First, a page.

Agnetti Vincenzo


Milan, 1926 – 1981

After graduating from the Accademia delle Belle Arti di Brera, Agnetti studied dramaturgy at the school of the Piccolo Teatro in Milan. His first paintings date from the late 1940’s and over the following decade they were mostly influenced by the Informal movement, blending together informal painting with a critical, essayist and theoretical activity.

Although the expressive impact characteristic of that movement corresponded to his own quest for immediacy, he soon realized how challenging it would be to achieve plenitude through painting. From then on, he focused on language and became closer to Enrico Castellani and Piero Manzoni, with whom he founded the and the gallery Azimut writing also articles in the eponymous magazine Azimuth supporting the most radical trends of the time.

In 1962, Agnetti decided to take some distance, intellectually as well as geographically, and he voluntarily decided to lose himself and to disappear from the world for a while: he left for South America, the Arctic and Arabia, a phase that he himself defined as “arte-no”. In this period, he rejects the practice of painting to identify art with absence by operating in an extremely radical, sometimes cryptical conceptual context.

Upon his return in Italy, in 1967, he supported artistic practice as pure analysis of concepts and he got back in touch with the Milanese artistic scene, quickly publishing ‘Obsoleto’, a so-called anti-novel that he had written between 1963 and 1965, in which he deconstructed the logical structures of narration, syntax and grammar. His first solo exhibition was held the same year at the Palazzo dei Diamanti in Ferrara, where he showed ‘Principia’, one of his permutable logic works. The following year he exhibited his ‘Drugged Machine’, a Divisumma 14 Olivetti calculator, whose 10 numbers are replaced by letters of the alphabet at Cenobio Visualità. In 1970, he created the ‘NEG’, in collaboration with Brionvega. That work was emblematic of Agnetti’s work, the artist used the musical pauses and micro-intervals that separated sounds coming from a record-player – in other words the perception of silence, which he called ‘suono bianco’ (white sound).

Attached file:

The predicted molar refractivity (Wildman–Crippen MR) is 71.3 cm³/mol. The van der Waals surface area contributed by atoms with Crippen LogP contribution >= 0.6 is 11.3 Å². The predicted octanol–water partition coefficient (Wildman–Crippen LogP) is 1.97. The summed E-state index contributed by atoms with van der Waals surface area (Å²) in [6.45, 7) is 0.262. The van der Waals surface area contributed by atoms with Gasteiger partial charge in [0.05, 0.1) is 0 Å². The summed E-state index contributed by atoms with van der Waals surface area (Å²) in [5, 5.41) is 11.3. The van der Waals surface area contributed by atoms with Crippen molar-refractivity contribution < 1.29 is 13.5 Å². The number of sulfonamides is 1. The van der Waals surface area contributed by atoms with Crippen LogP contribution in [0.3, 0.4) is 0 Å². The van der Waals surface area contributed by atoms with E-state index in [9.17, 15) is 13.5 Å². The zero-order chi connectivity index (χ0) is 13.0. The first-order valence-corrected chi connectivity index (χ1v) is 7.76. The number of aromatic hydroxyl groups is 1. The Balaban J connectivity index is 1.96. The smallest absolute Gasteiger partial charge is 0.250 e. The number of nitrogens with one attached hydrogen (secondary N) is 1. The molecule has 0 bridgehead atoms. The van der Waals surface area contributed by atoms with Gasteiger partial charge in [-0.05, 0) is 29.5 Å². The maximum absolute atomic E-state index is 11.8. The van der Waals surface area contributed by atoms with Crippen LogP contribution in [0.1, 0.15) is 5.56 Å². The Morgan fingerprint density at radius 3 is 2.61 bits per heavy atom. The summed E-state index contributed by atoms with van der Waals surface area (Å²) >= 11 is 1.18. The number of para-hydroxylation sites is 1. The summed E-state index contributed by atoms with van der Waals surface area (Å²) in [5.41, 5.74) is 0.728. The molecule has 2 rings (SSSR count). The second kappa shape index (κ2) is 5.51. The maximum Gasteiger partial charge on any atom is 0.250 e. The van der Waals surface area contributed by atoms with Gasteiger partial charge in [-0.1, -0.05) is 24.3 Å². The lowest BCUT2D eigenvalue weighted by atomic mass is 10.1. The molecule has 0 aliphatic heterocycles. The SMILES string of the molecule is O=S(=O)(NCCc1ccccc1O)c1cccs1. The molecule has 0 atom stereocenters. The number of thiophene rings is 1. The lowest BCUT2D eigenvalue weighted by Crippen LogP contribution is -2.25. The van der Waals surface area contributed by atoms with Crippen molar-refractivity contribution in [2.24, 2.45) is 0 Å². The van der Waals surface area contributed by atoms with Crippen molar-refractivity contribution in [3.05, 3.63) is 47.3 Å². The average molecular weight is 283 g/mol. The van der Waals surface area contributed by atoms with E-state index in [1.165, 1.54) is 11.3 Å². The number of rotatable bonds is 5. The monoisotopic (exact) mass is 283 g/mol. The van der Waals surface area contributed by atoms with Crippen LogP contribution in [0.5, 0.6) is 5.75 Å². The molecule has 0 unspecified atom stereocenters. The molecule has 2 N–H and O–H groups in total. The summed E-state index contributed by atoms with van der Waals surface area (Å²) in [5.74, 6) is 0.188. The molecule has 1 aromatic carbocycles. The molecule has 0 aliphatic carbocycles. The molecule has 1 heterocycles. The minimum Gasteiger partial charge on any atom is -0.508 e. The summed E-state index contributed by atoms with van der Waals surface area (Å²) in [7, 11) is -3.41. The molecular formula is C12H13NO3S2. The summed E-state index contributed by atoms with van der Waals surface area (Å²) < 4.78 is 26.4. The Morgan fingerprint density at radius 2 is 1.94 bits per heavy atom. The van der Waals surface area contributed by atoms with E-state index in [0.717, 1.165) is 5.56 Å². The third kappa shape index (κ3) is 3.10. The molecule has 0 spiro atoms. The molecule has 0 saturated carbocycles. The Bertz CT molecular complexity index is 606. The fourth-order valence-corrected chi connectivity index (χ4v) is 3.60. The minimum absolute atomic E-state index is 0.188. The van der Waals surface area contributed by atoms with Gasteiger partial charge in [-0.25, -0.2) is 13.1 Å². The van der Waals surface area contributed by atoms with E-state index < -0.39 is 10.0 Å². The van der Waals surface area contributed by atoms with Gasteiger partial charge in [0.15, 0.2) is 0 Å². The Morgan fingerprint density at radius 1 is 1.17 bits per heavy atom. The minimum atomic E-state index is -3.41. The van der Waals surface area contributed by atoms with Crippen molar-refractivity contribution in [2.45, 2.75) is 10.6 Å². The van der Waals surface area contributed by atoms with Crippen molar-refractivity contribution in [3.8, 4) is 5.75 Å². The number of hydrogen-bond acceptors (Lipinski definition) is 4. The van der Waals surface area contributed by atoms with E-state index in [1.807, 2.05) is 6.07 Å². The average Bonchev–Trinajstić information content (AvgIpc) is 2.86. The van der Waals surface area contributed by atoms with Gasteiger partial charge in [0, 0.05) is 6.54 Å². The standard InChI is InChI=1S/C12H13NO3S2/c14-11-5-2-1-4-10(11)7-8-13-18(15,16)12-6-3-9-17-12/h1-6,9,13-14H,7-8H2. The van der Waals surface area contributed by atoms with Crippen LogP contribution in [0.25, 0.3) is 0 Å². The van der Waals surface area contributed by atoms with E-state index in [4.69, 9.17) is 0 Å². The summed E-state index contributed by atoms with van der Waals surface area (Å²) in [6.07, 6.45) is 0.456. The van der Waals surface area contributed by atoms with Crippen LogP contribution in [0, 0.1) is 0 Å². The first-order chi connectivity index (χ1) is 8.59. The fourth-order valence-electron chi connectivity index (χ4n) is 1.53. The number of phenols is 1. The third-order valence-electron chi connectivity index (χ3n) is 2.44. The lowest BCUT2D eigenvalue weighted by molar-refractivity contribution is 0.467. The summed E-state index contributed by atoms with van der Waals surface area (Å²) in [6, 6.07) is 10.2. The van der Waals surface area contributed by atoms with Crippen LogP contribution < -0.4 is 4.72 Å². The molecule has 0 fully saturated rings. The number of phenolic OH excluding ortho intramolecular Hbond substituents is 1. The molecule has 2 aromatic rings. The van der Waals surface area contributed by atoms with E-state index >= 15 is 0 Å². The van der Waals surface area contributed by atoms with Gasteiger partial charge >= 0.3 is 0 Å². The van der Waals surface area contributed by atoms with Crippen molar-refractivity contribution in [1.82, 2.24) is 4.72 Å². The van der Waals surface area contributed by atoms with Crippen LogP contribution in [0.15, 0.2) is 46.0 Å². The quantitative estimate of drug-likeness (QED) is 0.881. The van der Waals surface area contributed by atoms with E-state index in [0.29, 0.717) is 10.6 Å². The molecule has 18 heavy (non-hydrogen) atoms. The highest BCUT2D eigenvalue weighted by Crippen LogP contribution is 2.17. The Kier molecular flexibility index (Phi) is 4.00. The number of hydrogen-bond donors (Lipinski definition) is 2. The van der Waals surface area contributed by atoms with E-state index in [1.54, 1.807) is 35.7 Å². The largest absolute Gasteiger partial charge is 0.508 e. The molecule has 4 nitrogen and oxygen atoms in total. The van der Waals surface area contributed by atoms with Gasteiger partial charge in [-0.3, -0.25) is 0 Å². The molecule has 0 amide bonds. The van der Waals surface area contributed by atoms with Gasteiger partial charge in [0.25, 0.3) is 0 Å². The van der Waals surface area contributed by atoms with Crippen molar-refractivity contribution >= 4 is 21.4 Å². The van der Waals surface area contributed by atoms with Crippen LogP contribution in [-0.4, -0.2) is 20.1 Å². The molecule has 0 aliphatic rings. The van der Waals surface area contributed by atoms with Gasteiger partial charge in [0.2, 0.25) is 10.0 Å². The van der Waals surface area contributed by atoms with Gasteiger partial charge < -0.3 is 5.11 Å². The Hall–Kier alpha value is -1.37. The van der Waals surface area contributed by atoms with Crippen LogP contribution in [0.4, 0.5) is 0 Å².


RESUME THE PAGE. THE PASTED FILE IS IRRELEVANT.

His studies on language continued, in 1971 he exhibited his ‘Felts’ and ‘Bachelites’ at Galleria Blu in Milan. During the early Seventies, he is also involved in many discussions with friends who had always supported his works such as the gallery owner Castelli, Daniela Palazzoli, Pierre Restany, and Achille Bonito Oliva. He collaborates also with his contemporary artists such as Gianni Colombo, Claudio Parmiggiani, Paolo Scheggi but he never formed a group. In 1973, he exhibits his important installation ‘Project for a Political Hamlet’, that he defined as static theater, the same year he opens a studio in New York, where he will live intermittently going back and forth with Milan.

In 1975, he started working with Robert Feldman – at his gallery he held his first American show ‘Image of an Exhibition’ where he reunited with his beloved friend Shusaku Arakawa. In 1977, he exhibits at Israel Museum in Jerusalem and he writes a poetry book called ‘Machiavelli 30’. In 1980, he is at Galleria Toselli in Milan showing ‘Surplace’, an exhibition of sculptures and in New York at Feldman again.

In his last works, ‘Photography of 79-81’, poetry encompasses style: Agnetti intervenes on photographic paper exposed to light and treated. He scratches to retrieve the figurative element, the drawing as a conceptual operation.

His last exhibition was held at Galleria Bruna Soletti in 1981, year of Agnetti’s sudden death.



Il tempio. La nascita dell'Eidos

Il tempio. La nascita dell’Eidos

exhibition catalogue edited by Ilaria Bignotti, Bruno Corà e Forma Edizioni. Texts by Germana Agnetti, Ilaria Bignotti, Matteo Maria Borsoi, Roberto Casamonti, Bruno Corà, Lucia Ghedin and Cosima Scheggi. B/w and colored illustrations, 128 pages, 9,4×6,4 in, Italian/English, 2022.